Lawsuit against PGA Tour cites Augusta National Golf Club, chairman

A golf ball sits in the rough during the final round of the 2014 John Deere Classic in Silvis,...
A golf ball sits in the rough during the final round of the 2014 John Deere Classic in Silvis, Ill on Sunday, July 13, 2014. (Adam Wesley/The Gazette-KCRG TV9)(KCRG)
Published: Aug. 5, 2022 at 1:33 PM EDT
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AUGUSTA, Ga. (WRDW/WAGT) - An antitrust lawsuit filed against the PGA tour alleges that Augusta National Golf Club threatened to disinvite LIV Golf players to the Masters.

Phil Mickelson, Bryson DeChambeau, and nine other players who joined the Saudi-funded LIV Golf filed the lawsuit Wednesday.

The PGA Tour earlier denied releases for players who wanted to compete in LIV events and ultimately suspended those players’ memberships. The lawsuit claims the Tour has used monopoly power to try to squash competition and has unfairly suspended players.

One of the claims in the lawsuit cited Augusta National Golf Club and the Masters.

In complaint 159, the plaintiffs claimed that “Augusta National, the promoter of The Masters, has taken multiple actions to indicate its alignment with the PGA Tour, thus seeding doubt among top professional golfers whether they would be banned from future Masters Tournaments.”

The plaintiffs argue that in February 2022, “Augusta National representatives threatened to disinvite players from The Masters if they joined LIV Golf. The lawsuit also alleged that Augusta National Chairman Fred Ridley personally instructed a number of participants in the 2022 Masters not to play in the LIV Golf Invitational Series.”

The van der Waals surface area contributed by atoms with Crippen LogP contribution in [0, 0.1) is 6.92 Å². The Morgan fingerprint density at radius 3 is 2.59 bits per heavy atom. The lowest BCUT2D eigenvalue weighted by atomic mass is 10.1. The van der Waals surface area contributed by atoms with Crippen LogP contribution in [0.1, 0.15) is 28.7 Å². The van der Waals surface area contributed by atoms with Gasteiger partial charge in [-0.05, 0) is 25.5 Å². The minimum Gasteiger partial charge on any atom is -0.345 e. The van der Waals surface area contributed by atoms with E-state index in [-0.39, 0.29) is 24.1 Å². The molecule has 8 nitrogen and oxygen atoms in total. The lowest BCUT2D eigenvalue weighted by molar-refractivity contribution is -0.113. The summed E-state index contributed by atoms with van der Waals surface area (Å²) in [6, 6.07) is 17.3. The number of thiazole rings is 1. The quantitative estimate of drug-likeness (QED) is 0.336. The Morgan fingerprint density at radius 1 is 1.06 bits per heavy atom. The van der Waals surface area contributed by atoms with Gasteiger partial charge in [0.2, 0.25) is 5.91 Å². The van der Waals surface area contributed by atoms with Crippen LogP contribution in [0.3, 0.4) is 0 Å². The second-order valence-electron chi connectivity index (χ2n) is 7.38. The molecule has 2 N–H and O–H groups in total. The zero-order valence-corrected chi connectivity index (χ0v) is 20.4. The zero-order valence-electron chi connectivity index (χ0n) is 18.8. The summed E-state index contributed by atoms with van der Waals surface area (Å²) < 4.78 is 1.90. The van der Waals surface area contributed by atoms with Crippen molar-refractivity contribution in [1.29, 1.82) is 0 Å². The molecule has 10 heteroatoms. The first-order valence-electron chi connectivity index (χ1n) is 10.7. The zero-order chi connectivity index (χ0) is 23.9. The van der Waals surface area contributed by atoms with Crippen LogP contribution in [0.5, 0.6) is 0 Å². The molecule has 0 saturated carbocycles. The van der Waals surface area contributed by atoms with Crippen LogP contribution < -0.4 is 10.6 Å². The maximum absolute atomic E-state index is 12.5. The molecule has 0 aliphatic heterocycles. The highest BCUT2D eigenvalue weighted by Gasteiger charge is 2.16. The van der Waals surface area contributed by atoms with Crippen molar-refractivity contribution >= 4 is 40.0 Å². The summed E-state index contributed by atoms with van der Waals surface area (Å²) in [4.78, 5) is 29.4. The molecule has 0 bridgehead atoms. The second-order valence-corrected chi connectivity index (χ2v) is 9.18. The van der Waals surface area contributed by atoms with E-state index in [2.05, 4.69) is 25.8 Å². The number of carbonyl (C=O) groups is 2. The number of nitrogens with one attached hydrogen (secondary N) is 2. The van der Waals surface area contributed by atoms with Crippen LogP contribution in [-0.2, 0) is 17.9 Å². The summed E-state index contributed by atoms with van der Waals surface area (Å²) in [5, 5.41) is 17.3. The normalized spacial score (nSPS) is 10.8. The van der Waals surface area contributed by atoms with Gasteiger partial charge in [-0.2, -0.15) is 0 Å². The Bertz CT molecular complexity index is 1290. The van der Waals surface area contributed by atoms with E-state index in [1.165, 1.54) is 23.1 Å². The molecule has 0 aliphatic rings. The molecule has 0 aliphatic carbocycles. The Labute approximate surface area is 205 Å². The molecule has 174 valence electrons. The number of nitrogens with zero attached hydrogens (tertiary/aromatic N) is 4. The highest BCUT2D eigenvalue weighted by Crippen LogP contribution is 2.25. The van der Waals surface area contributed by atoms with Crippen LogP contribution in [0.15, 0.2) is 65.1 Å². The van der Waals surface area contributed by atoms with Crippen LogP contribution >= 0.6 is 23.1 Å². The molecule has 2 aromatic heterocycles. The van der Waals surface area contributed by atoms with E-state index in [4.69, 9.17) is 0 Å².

The plaintiffs say the “threats to top players served no beneficial purpose, as they would only serve to weaken the field in the Masters.”

In complaint 160, the plaintiffs also argued that in May 2022, “the PGA Tour also encouraged Augusta National representatives to attend Tour Player Advisory Council meetings to discuss ramifications for players participating in LIV Golf events, further demonstrating how the Tour has leaned on Augusta National to aid it in dissuading golfers from joining LIV Golf.”

The lawsuit reached further to include communication between Augusta National Chairman Fred Ridley and LIV Golf CEO Greg Norman, stating that allegedly when “Norman asked Mr. Ridley if he would meet with him to understand LIV Golf’s business model and discuss how LIV Golf could operate in the existing professional golf world, Mr. Ridley declined the invitation—another example of LIV Golf trying to work with existing golfing entities and being turned away before even getting an opportunity to show them what LIV Golf is about.”

News 12 has reached out to Augusta National Golf Club and has not yet received a comment.

Read the full lawsuit below (complaints 159-160 can be found on page 52 of the lawsuit).

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